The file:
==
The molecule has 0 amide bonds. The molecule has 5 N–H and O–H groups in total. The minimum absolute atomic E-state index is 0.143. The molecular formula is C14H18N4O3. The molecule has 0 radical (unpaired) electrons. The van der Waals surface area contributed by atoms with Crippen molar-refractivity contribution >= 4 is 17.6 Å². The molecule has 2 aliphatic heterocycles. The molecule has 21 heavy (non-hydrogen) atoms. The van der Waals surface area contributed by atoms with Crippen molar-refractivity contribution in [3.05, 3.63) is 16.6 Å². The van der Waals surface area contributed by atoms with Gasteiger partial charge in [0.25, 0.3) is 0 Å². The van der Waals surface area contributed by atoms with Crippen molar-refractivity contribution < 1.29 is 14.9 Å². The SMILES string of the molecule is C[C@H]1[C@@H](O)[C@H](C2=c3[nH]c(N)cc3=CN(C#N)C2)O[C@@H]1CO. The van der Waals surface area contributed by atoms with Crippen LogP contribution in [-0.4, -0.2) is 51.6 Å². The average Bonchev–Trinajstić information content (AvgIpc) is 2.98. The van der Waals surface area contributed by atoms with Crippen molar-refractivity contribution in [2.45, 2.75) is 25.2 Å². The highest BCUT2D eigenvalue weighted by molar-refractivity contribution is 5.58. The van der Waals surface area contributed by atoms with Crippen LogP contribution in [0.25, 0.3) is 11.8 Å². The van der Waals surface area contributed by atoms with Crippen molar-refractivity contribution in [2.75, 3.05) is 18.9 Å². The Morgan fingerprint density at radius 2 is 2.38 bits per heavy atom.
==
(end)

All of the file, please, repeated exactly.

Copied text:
The molecule has 0 amide bonds. The molecule has 5 N–H and O–H groups in total. The minimum absolute atomic E-state index is 0.143. The molecular formula is C14H18N4O3. The molecule has 0 radical (unpaired) electrons. The van der Waals surface area contributed by atoms with Crippen molar-refractivity contribution >= 4 is 17.6 Å². The molecule has 2 aliphatic heterocycles. The molecule has 21 heavy (non-hydrogen) atoms. The van der Waals surface area contributed by atoms with Crippen molar-refractivity contribution in [3.05, 3.63) is 16.6 Å². The van der Waals surface area contributed by atoms with Gasteiger partial charge in [0.25, 0.3) is 0 Å². The van der Waals surface area contributed by atoms with Crippen molar-refractivity contribution < 1.29 is 14.9 Å². The SMILES string of the molecule is C[C@H]1[C@@H](O)[C@H](C2=c3[nH]c(N)cc3=CN(C#N)C2)O[C@@H]1CO. The van der Waals surface area contributed by atoms with Crippen LogP contribution in [-0.4, -0.2) is 51.6 Å². The average Bonchev–Trinajstić information content (AvgIpc) is 2.98. The van der Waals surface area contributed by atoms with Crippen molar-refractivity contribution in [2.45, 2.75) is 25.2 Å². The highest BCUT2D eigenvalue weighted by molar-refractivity contribution is 5.58. The van der Waals surface area contributed by atoms with Crippen LogP contribution in [0.25, 0.3) is 11.8 Å². The van der Waals surface area contributed by atoms with Crippen molar-refractivity contribution in [2.75, 3.05) is 18.9 Å². The Morgan fingerprint density at radius 2 is 2.38 bits per heavy atom.